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Why does everyone feel like they need to rain on my car-lite parade?

Living Car Free Do you live car free or car light? Do you prefer to use alternative transportation (bicycles, walking, other human-powered or public transportation) for everyday activities whenever possible? Discuss your lifestyle here.

Why does everyone feel like they need to rain on my car-lite parade?

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Old 03-31-18, 07:06 AM
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Why does everyone feel like they need to rain on my car-lite parade?

I’ve been trying to be car-lite for a few months now, with the ultimate goal of moving someplace where I can be car-free. I’m slowly getting used to it, but the one thing that is driving me crazy are the people who tell me how impractical I’m being. Or how ridiculous it is to bike everywhere. I constantly get questions like “Well, how are you planning to get to _____?” or “What if you need to ______?” They like to come up with scenarios where I would fail at being car-lite or car-free.

I wish people would just see this as a choice I’m making that doesn’t really affect them. Instead, it would be even better if they said “Sounds challenging! Let me know if I can help you.”
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Old 03-31-18, 08:40 AM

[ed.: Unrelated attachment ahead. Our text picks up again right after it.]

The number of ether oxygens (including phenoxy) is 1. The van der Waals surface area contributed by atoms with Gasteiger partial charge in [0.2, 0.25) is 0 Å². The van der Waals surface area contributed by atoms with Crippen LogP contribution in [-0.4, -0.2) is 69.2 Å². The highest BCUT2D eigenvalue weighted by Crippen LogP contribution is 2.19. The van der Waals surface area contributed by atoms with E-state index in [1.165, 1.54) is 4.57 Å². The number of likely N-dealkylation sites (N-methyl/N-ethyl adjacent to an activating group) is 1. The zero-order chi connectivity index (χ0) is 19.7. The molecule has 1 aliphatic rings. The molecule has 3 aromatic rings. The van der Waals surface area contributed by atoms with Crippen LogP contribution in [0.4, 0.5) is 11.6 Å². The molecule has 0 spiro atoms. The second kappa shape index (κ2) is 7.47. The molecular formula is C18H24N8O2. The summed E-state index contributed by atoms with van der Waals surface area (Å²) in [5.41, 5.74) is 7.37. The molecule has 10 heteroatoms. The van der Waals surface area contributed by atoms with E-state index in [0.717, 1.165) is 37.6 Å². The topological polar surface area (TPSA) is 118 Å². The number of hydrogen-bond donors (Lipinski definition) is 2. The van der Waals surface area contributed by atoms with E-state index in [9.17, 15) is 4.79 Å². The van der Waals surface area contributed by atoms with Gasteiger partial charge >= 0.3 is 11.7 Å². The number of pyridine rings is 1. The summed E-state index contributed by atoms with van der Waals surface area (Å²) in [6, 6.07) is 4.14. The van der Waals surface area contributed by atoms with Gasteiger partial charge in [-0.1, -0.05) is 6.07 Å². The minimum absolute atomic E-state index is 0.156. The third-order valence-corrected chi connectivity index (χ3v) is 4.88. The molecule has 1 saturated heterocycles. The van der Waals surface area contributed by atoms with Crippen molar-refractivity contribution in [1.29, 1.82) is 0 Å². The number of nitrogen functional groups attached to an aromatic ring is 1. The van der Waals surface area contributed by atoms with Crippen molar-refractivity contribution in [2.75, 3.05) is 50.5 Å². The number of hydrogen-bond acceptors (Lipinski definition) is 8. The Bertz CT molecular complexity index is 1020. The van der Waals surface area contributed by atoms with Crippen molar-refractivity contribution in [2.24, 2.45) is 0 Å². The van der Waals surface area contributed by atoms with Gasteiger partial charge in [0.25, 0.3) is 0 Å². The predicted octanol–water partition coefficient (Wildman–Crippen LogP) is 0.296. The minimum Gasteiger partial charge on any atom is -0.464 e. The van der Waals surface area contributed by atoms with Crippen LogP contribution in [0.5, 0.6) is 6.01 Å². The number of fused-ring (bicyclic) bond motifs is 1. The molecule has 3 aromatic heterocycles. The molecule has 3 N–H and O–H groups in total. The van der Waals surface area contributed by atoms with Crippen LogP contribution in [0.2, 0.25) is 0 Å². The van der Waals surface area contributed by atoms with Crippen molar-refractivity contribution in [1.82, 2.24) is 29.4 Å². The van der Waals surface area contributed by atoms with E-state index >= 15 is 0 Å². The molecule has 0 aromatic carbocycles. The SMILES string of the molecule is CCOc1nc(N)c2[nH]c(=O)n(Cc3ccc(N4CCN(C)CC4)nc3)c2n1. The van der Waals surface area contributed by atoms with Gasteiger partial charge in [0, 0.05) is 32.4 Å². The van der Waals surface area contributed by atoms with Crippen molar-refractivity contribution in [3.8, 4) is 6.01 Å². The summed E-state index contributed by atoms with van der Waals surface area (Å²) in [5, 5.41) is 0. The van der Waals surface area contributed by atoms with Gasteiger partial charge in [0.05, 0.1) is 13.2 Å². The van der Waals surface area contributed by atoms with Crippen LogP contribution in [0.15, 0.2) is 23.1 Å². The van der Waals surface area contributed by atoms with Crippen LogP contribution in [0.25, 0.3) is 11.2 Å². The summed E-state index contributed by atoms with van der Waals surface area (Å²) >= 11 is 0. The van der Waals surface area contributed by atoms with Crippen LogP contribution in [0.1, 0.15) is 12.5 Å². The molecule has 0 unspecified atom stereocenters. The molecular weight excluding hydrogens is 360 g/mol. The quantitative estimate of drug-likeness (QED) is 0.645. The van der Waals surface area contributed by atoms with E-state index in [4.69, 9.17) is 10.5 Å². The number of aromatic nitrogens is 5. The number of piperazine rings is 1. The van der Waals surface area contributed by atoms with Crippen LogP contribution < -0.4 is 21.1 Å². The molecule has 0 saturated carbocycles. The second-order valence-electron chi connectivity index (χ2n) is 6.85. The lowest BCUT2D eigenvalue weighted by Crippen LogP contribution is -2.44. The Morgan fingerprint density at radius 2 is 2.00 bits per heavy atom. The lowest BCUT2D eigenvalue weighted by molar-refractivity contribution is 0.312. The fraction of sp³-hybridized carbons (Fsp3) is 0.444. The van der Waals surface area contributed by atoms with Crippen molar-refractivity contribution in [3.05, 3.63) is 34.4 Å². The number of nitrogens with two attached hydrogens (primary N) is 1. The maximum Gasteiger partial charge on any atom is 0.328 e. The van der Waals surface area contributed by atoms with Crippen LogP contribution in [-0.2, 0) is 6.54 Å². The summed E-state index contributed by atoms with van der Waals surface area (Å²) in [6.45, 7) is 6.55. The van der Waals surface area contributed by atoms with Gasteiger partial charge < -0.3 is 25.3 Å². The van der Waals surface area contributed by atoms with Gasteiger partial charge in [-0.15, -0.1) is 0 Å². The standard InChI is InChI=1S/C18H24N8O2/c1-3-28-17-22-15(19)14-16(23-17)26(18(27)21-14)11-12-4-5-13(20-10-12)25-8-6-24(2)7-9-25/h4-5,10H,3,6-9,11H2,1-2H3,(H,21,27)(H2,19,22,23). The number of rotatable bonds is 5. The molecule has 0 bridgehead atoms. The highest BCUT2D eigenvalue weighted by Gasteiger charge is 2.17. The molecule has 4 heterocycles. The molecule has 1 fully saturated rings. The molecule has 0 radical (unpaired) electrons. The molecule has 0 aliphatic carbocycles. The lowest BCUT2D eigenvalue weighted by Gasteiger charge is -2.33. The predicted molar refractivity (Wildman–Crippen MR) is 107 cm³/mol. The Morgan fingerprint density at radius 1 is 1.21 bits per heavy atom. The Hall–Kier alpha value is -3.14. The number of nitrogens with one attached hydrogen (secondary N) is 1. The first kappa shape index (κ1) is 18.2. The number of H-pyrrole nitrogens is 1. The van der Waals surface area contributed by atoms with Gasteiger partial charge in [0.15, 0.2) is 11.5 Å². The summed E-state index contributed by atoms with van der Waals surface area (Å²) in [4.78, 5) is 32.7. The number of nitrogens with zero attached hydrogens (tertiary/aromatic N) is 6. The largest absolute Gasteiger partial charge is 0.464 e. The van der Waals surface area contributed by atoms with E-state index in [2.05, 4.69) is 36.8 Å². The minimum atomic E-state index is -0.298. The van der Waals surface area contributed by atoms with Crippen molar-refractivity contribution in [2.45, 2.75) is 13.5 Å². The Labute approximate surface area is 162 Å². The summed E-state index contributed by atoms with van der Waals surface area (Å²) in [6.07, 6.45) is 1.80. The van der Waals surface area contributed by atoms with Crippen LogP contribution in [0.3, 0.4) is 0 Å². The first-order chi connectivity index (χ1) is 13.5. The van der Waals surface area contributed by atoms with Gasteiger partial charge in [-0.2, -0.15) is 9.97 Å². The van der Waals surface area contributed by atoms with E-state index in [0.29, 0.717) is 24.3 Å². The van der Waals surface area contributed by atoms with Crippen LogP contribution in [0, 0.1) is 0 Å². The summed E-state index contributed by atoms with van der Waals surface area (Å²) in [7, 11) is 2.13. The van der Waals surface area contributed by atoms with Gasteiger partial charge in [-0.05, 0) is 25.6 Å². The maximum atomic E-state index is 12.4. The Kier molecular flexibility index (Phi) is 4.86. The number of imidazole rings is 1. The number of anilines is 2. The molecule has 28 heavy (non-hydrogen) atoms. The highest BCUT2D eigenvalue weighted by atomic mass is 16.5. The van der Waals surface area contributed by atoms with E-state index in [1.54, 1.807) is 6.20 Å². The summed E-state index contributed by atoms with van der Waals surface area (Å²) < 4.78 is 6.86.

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Originally Posted by Alligator View Post
I’ve been trying to be car-lite for a few months now, with the ultimate goal of moving someplace where I can be car-free. I’m slowly getting used to it, but the one thing that is driving me crazy are the people who tell me how impractical I’m being. Or how ridiculous it is to bike everywhere. I constantly get questions like “Well, how are you planning to get to _____?” or “What if you need to ______?” They like to come up with scenarios where I would fail at being car-lite or car-free.

I wish people would just see this as a choice I’m making that doesn’t really affect them. Instead, it would be even better if they said “Sounds challenging! Let me know if I can help you.”
It doesn't go away, but it gets less and you get used to it. At this point, I have people say things like that to me and I just take it as a reminder of how much cultural bias there is toward driving. I had one person recently tell me I am 'extreme,' as if all choices should be measured in relation to how far they are from collective norms. It takes so long to explain to such a person why it's not good to measure choices relative to social norms that it's not worth it. It's easier to just say something like, "I don't view it as extreme but just a prudent choice for my health, budget, and happiness."

The reason why they come up with scenarios for failure is because they view driving as an absolute necessity. Many people in this forum will argue that driving and LCF are just choices, and in fact they are and people should see that, but most people I talk with about it ask questions like, "well what if it rains?," or "what do you do when it's hot?," Then, when I tell them about ponchos and shoes that don't absorb water, and squeezing out socks when they're soaked, and carrying a change of clothes so I don't have to sweat in my work clothes, their eyes get wide with amazement. Then I respond by saying I can't justify spending hundreds of dollars a month to avoid changing clothes or wearing a poncho, and they sort of get that but they don't really want to deal with it cognitively because it implies that they are spending hundreds of dollars a month unnecessarily to avoid changing clothes or to avoid wearing a poncho when it rains.